A master plan was developed and presented to the congregation in January of 1997. The plan included the construction of a sanctuary, family life center/gymnasium, residences for senior citizens, and the development of a residential community. A dramatic change was moving from a congregation numbering 1,300 in January of 1997 to one that was reaching 4,000 by September of 1999. The congregation tripled in size in the span of two and a half years and University Park Baptist Church went from offering two morning worship services to four. Ground was broken in September of 1999 for the new facility on 54 acres in North Charlotte.

Bishop Claude R. Alexander, Jr., Pastor, The Park Church photo

1990: Reverend Claude R. Alexander, Jr. is Installed

The Rev. Claude R. Alexander, Jr. was installed as pastor of University Park Baptist Church on September 23, 1990. The beginning of his tenure resulted in a renewed focus on missions, especially in our own community. Pastor Alexander instituted additional programs to win the lost to Christ. These programs, just to name a few, include global missions, counseling drug and AIDS victims, and ministering to the youth. The steps toward “The Vision at the Park” began in December of 1995 when the church commissioned a feasibility study to determine the possibility of modifying our current site to meet the present needs. At that time, the congregation’s size had peaked at 1,000.

Rev. James E. Palmer (1972-1990) photograph

1971: Reverend James E. Palmer is Installed

When Rev. Watkins left, Rev. James E. Palmer was installed as pastor in 1972. Under his leadership, the membership grew and many worthwhile programs were added to the Christian activities of the Church, such as the Bus Ministry, Tape (Audio) Ministry, Daycare Ministry, Evangelism Ministry and the Camp for Youth. It became necessary to build a new edifice, which was dedicated on January 10, 1982 at 2348 Keller Avenue.

Rev. Talmadge A. Watkins photograph

1964: Reverend Talmadge A. Watkins is Installed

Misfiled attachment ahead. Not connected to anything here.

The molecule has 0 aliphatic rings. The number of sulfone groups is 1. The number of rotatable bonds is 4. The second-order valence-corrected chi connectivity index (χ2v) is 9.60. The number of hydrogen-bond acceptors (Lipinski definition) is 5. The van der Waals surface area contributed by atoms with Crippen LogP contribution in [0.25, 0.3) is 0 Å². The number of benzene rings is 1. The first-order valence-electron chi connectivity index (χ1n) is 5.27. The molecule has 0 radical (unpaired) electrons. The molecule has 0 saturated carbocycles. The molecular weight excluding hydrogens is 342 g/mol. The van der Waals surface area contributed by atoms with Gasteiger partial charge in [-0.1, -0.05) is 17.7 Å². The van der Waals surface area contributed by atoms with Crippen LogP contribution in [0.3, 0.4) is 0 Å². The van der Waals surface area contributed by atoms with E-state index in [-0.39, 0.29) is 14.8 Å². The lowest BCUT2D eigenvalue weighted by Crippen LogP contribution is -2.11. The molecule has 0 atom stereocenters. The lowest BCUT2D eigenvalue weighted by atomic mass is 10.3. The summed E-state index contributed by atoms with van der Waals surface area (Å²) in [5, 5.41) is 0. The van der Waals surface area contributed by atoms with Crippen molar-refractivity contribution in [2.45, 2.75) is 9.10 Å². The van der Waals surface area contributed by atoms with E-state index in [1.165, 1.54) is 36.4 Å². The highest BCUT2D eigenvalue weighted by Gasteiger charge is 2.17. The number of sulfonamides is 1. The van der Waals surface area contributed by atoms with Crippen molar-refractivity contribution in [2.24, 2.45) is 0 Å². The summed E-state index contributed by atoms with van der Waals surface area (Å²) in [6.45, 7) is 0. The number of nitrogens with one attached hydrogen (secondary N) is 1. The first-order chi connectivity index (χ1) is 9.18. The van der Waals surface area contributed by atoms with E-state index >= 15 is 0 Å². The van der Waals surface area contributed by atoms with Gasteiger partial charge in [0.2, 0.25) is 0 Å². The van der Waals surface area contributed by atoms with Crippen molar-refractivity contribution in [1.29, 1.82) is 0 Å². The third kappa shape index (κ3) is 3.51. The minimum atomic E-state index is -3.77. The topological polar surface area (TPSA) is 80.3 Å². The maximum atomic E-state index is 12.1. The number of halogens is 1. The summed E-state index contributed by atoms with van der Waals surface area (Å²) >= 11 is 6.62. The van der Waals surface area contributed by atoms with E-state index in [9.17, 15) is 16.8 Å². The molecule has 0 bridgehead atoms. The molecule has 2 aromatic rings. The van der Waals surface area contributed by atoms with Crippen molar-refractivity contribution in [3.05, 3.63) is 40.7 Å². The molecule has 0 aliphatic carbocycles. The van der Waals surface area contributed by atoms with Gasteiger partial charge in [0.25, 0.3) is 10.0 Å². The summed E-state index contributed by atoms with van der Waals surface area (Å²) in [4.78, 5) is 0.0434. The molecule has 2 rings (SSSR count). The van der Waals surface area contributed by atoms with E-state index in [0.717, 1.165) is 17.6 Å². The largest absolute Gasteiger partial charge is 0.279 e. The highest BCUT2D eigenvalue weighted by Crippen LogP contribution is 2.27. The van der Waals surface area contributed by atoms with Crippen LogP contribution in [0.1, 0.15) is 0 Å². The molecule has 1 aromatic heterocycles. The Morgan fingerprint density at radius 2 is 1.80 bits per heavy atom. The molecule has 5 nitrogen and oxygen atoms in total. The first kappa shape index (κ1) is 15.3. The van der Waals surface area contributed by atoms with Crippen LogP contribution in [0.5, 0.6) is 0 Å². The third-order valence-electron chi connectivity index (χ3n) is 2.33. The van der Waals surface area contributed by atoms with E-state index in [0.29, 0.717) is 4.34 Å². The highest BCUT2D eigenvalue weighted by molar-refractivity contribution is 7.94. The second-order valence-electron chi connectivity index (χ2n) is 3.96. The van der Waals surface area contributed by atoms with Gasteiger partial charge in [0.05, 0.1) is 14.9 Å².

The Rev. Talmadge A. Watkins was installed as pastor on the first Sunday in March 1964. Under his leadership, the church continued to make progress, and the membership more than doubled.

Rev. Dr. L.J. Shipman (1955-1964) photograph

1961: Mt. Olive Relocates and Rebrands to The Myers Park Baptist Church

Under the leadership of Rev. L.J. Shipmon, the officers and congregation began making plans to relocate and build a new church. Again, it was decided to change the name of the church. C.D. Spangler and his son donated land and $2,000. The Myers Park Baptist Church and the minister, Dr. Carlyle Marney, provided invaluable assistance in acquiring and managing the funding for the building. The church was completed and dedicated as University Park Baptist Church (UPBC) on November 13, 1961. Very unusual for the times, Dr. Marney preached the dedicatory service, which was attended by many of his members.

1953: The Congregation Becomes Mt. Olive Baptist Church

Through the divinely led wisdom and guidance of Rev. M.L. Davidson, the congregation was inspired to move in 1953 to a new location. Mt. Olive Baptist Church became the name of the church at that time. The dreams of Mt. Olive were shattered on the first Sunday in February 1959 when the church was destroyed by fire. After the fire, the congregation held its services in the cafeteria of the First Ward School.

1913: The Baptist Congregation is Organized

The Baptist Congregation was organized from a successful Prayer Band in the First Ward section of Charlotte in 1913. The Prayer Band met at 38 Brown’s Row. The congregation remained in tact through World War I, the Roaring Twenties and the Depression. Under the leadership of Rev. Winfield S. Scott the church moved to 613-A North Myers Street in 1932. Other ministers included Rev. G.S. Horen, Nelson Green, Pat Bivens, R.H. Howard, L.C. Curen, C.E. Rogers and W.H. Shaw. Ministers who also led the congregation and community in the Myers Street edifice included B.B. Sturdivant, H.D. Hargrove, J. D.Walker and M.L. Davidson.